Before I head back to Noir City DC this afternoon, I wanted to briefly report on two film noir movies that’ve been on my radar for quite awhile that I’m just now getting around to watching.
Johnny Eager (1941) Mervyn LeRoy
Warner DVD – library – interlibrary loan (1:47)
He might try to pass himself off to his parole officer (Henry O’Neill) as a straight-and-narrow cab driver, but we know early on that Johnny Eager (Robert Taylor, right) hasn’t reformed at all: in fact, he’s the head of a far-reaching gambling syndicate. Johnny becomes involved with Liz (Lana Turner, left), the daughter of prosecutor John Benson Farrell (Edward Arnold) responsible for sending Johnny to prison. Now that Farrell’s the new D.A., he’s preventing Johnny from opening a dog track and trying to keep him away from his daughter Liz.
Johnny Eager has a lot going for it, but it lives in that frustrating gap between the end of the gangster movie era and the full realization of film noir. Some of the gangster tropes remain (gullible parole officer, stereotypical supporting characters, etc.), but there’s also some excellent stuff going on as well, particularly with the staging, lighting, and pacing of the film’s finale. The biggest problem for me is that the ending is too strong to support most of what comes before it. The finale’s tone and payoff seem much darker (and noirish) than many of the elements leading up to it, although LeRoy gives us several good scenes, particularly one involving how Johnny takes care of one of his unfaithful associates, and practically every scene with Van Heflin (right), playing Johnny’s alcoholic philosophizing friend. If you haven’t seen it, you should.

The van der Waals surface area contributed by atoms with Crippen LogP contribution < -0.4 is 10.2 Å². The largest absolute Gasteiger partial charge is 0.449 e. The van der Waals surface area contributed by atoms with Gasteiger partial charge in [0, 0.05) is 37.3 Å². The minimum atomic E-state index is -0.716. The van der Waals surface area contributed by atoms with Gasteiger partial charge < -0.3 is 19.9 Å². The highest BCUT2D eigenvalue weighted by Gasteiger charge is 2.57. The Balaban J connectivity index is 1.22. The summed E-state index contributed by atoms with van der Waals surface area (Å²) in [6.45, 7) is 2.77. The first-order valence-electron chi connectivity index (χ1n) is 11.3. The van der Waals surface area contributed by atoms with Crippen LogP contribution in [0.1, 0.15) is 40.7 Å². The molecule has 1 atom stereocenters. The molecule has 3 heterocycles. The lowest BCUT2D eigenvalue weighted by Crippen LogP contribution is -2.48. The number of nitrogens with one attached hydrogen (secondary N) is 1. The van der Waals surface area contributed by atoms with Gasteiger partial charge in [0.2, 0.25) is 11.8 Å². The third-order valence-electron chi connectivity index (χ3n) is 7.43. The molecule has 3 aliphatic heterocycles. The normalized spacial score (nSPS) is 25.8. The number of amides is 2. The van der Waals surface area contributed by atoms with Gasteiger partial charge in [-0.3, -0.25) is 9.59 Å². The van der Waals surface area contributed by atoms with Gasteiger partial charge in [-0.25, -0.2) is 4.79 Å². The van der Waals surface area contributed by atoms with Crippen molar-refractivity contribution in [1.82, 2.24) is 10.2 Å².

Boomerang (1947) Elia Kazan
Fox Film Noir DVD – library – interlibrary loan (1:28)
After a priest is shot dead on a Bridgeport, Connecticut street at night, the entire city begins buzzing with public outrage over police incompetence, political motivations, and more. An unemployed WWII veteran named John Waldron (Arthur Kennedy) is the leading suspect in the crime, but State’s Attorney Henry Harvey (Dana Andrews) isn’t convinced Waldron’s guilty. There’s a lot at stake here, including lots of local political implications, issues of confidence (or a lack thereof) in the police force, and, of course, a man’s life. This is the kind of stuff that Kazan loved to explore and although Boomerang usually doesn’t really look like a film noir (most of it occurs during the daytime), it is. The film has a documentary-like feel to it (and was produced by Louis De Rochemont, who was – along with Roy E. Larsen – responsible for the March of Time newsreels) but not at all to the film’s detriment.
John Greco has some excellent thoughts on the film that are well worth reading over at Twenty Four Frames, particularly about the different acting styles of the actors (theater vs. Hollywood). Boomerang is loaded with great actors (including Ed Begley and Lee J. Cobb) and one of Hollywood’s most underrated actors, Arthur Kennedy, has a superb role here. I certainly understand and respect Greco’s thoughts on the performance of Dana Andrews (another highly underrated actor), but I’d like to think that the unnaturalness in his character comes largely from the situation he finds himself in. To me, it’s totally in character.
Boomerang is a solid film, another that you should see if you haven’t already. Both this film and Johnny Eager are worth seeing and revisiting.
Photos: Doctor Macro, Bobby Rivers TV, Lasso the Movies, Twenty Four Frames